Western Pride crew members pose with 125-pound opah landed off Newport Beach. Bottom image shows Capt. Jeff Patrick (left), who made the catch. Photos courtesy of Davey’s Locker Sportfishing.

Anglers and crew aboard a Southern California half-day boat were astonished last week to see what the captain had reeled from the depths: a stunningly gorgeous moon-shaped denizen with a speckled body and bright-red fins.

It was an opah, a species more commonly found in tropical and sub-tropical waters much farther offshore. Opah catches are rare off California, and extremely rare in coastal waters. To have landed one of these pelagic beauties from a half-day boat, within view of the shore, might be unprecedented.

Opah2Capt. Jeff Patrick of the Western Pride hooked the 125-pound opah on a sardine at a depth of about 250 feet, while on a rockfish excursion out of Davey’s Locker Sportfishing in Newport Beach.

The “mystery fish” was so feisty that he thought he had hooked a shark. The fight lasted 45 minutes and at one point the captain contemplated cutting the line because the rockfish had stopped biting and he wanted to relocate to a more productive area.

“I couldn't get any line [back on] this fish,” Patrick told Phil Friedman Outdoors. “I tried to pass the rod off to a deckhand because I was getting tired, but he walked away and said do it yourself.”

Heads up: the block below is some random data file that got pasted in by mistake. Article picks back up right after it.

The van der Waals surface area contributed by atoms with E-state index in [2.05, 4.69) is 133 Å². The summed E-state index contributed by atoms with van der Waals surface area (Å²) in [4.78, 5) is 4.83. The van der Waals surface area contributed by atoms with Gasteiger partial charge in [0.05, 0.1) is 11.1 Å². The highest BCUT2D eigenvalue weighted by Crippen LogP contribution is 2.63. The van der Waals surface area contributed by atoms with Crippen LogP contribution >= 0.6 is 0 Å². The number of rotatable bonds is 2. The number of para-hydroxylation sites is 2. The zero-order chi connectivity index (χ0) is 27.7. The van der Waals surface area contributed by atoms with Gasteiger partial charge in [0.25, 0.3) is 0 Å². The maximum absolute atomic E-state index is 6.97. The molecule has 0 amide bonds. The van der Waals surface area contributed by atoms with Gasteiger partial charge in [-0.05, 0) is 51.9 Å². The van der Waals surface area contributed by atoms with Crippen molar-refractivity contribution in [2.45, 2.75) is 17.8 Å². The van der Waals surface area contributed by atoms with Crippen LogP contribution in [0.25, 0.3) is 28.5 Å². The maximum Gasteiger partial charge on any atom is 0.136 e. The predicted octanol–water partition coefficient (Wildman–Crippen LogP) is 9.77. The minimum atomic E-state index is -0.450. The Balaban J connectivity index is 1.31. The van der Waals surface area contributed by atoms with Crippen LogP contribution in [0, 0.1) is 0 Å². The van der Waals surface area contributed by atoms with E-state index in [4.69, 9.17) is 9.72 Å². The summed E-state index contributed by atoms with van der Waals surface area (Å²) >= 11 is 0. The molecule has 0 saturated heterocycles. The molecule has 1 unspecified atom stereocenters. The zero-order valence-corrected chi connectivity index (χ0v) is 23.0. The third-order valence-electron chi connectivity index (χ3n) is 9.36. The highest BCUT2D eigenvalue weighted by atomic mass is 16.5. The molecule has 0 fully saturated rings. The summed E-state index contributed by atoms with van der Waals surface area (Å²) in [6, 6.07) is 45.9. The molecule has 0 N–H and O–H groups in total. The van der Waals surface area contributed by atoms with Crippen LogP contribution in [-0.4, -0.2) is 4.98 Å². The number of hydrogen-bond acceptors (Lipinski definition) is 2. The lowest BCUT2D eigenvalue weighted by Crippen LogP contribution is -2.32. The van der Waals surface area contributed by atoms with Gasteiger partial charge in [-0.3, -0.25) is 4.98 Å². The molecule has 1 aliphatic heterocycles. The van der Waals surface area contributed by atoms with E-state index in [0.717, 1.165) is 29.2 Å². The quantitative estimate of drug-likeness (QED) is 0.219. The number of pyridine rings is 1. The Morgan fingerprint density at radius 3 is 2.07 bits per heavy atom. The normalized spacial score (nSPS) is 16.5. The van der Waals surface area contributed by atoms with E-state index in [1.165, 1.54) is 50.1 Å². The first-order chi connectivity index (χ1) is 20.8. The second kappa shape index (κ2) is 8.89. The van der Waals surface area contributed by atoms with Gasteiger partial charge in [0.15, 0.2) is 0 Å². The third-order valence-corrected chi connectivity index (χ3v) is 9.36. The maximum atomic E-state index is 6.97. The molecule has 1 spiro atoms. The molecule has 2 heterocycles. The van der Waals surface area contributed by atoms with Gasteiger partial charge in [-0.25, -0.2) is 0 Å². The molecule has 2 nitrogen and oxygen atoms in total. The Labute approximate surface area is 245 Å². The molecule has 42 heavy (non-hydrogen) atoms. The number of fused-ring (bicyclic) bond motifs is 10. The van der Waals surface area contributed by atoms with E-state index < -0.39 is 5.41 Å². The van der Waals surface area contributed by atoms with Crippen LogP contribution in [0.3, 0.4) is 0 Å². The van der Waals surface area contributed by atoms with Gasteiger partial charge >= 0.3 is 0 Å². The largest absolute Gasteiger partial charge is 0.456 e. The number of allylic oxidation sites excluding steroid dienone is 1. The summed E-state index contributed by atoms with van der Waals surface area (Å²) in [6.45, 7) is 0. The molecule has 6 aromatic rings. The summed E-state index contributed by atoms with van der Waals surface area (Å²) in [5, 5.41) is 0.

When the fish finally came to within view, Patrick realized that he had something special on the line. The opah’s tender white flesh is considered a delicacy in Hawaiian seafood restaurants.

[Related: The biggest fish ever caught from a kayak.]

There is no commercial fishery for opah, largely because the fish do not travel in schools. But they’re occasionally caught by longline fishermen targeting tuna, billfish,  and sharks in tropical and temperate waters. Most U.S. catches are in Hawaiian waters.

The Monterey Bay Aquarium’s Seafood Watch program advises consumers to avoid opah caught internationally because of the indiscriminate and destructive nature of longline fishing.

But Seafood Watch lists U.S.-caught opah as a good alternative to imported opah because U.S. longliners “have made great strides in reducing interactions in recent years through changes in regulations and modifications to longline fishing gear.”

Said Patrick: “I've been doing this for 30 years and it's the biggest fish I've ever caught. It's the fish of a lifetime, a real blessing.”

–Note: An interview with Jeff Patrick about the opah catch can be heard on Phil Friedman Outdoors Radio